Mar 012018

CannesBy reputation, the French Riviera is a place for oligarchs and billionaires, socialites and celebrities – a place of decadence, glamour and stunning belle époque architecture. Less charitably, author Somerset Maugham once described it as a ‘sunny place for shady people’. But how true is all this today? Is the French Riviera seriously only for the mega-rich, or are there accessible parts for the rest of us?

French Riviera Cities to Visit

The French Riviera, or Cote d’Azur as it’s known in French, has no defined borders, but it’s widely accepted that it stretches from Menton in the east to St Tropez in the west, incorporating the principality of Monaco, the city of Nice, and glamour-spots such as Cannes, best known for its annual film festival, in fact Cannes is increasingly popular for global conferences, which makes it an excellent choice for property investment. World renowned International Property Exhibition MIPIM is due to exhibit in Cannes on the 13th March 2018 for 4 days. How far it reaches inland is up for debate, too, but the perfume city of Grasse is included, as well as Fayence, Mougins, Valbonne, Vence and Europe’s equivalent to Silicon Valley, Sophia Antipolis.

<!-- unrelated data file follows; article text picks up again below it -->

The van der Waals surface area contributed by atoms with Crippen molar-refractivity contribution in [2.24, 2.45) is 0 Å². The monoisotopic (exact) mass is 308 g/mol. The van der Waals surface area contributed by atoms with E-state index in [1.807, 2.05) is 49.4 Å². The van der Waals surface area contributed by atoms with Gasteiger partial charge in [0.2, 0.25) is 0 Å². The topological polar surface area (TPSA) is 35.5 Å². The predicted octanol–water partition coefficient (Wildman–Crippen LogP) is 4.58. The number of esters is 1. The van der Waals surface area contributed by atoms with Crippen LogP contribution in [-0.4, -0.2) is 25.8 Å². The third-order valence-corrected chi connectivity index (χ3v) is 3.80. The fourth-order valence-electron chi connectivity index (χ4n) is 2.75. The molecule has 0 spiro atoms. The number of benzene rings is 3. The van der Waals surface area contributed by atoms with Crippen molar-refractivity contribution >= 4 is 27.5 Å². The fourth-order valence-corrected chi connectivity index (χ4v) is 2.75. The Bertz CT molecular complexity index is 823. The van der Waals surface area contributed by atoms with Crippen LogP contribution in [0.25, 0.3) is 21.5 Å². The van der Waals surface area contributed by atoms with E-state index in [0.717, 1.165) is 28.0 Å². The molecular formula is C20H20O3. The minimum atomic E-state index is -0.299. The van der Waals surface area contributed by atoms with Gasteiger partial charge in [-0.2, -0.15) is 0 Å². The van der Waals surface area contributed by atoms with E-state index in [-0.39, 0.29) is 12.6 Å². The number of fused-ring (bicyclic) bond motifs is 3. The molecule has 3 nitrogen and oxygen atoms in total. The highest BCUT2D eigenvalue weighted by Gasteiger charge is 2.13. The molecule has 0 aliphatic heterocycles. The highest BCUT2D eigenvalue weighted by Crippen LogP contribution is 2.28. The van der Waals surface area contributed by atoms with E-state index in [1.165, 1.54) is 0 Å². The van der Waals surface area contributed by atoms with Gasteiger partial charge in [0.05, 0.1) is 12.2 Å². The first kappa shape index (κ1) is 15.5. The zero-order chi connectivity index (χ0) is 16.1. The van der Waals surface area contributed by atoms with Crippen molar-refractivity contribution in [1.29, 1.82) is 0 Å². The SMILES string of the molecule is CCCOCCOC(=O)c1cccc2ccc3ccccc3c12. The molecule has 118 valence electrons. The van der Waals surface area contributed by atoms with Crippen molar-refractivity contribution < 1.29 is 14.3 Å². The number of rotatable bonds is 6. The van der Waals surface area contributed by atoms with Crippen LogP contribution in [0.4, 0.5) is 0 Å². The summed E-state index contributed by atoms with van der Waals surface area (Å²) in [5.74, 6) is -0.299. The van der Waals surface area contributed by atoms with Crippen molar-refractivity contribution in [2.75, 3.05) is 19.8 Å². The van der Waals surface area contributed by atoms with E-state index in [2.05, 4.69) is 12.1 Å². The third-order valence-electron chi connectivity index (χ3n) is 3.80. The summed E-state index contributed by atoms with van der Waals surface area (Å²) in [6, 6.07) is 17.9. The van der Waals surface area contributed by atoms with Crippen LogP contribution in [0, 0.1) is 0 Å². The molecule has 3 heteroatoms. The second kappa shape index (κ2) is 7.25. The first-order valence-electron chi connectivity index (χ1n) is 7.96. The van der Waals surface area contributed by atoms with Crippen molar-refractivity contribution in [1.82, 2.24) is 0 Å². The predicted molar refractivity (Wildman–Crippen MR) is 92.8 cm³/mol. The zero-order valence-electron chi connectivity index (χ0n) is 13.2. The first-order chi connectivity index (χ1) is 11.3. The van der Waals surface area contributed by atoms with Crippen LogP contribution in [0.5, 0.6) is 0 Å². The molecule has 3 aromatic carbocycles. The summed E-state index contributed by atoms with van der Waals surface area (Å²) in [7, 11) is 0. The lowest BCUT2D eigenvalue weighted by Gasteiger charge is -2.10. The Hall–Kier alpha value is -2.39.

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For many reasons – the hours of sunshine, the light and the dazzling coastline among them – the area has long been frequented by artists and authors, and this remains the case today. Ruby Soames, prize-winning author of Seven Days to Tell You and Mothers, Fathers and Lovers, has lived in Nice since 2010, having moved from Aix-en-Provence. ‘With teenagers, city life is more exciting, we’re less dependent on the car and, for my husband’s work, it’s easier to zip to and from London,’ she explains.

France’s fifth largest city, Nice became a popular winter destination among Victorian society, with Queen Victoria herself a frequent visitor. ‘Right now, in February, the turquoise coast is flanked by snow-topped mountains and hills of mimosas,’ says Ruby. ‘There’s no best time for Nice. In a few months tourists will gather on the pedestrianised zones around Place Massena where it’s lively until late into the warm nights.’